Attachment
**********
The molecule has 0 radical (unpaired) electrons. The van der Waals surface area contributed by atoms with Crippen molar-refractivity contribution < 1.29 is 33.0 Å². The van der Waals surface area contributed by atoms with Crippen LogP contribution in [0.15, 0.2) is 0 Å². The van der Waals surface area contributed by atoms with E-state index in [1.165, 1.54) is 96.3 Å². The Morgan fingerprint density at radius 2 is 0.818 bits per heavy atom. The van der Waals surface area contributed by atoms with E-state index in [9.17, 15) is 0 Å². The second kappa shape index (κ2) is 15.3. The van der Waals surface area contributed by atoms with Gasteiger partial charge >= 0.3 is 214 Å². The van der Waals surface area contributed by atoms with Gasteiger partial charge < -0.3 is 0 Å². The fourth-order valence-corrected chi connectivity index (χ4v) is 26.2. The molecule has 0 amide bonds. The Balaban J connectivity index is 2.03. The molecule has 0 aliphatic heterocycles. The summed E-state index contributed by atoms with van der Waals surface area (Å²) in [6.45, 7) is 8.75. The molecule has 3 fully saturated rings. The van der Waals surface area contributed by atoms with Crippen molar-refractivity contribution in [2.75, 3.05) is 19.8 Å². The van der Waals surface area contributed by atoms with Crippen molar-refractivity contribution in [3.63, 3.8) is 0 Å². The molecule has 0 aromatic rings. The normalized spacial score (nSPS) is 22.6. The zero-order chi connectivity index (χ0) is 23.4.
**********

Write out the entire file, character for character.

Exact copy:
The molecule has 0 radical (unpaired) electrons. The van der Waals surface area contributed by atoms with Crippen molar-refractivity contribution < 1.29 is 33.0 Å². The van der Waals surface area contributed by atoms with Crippen LogP contribution in [0.15, 0.2) is 0 Å². The van der Waals surface area contributed by atoms with E-state index in [1.165, 1.54) is 96.3 Å². The Morgan fingerprint density at radius 2 is 0.818 bits per heavy atom. The van der Waals surface area contributed by atoms with E-state index in [9.17, 15) is 0 Å². The second kappa shape index (κ2) is 15.3. The van der Waals surface area contributed by atoms with Gasteiger partial charge >= 0.3 is 214 Å². The van der Waals surface area contributed by atoms with Gasteiger partial charge < -0.3 is 0 Å². The fourth-order valence-corrected chi connectivity index (χ4v) is 26.2. The molecule has 0 amide bonds. The Balaban J connectivity index is 2.03. The molecule has 0 aliphatic heterocycles. The summed E-state index contributed by atoms with van der Waals surface area (Å²) in [6.45, 7) is 8.75. The molecule has 3 fully saturated rings. The van der Waals surface area contributed by atoms with Crippen molar-refractivity contribution in [2.75, 3.05) is 19.8 Å². The van der Waals surface area contributed by atoms with Crippen molar-refractivity contribution in [3.63, 3.8) is 0 Å². The molecule has 0 aromatic rings. The normalized spacial score (nSPS) is 22.6. The zero-order chi connectivity index (χ0) is 23.4.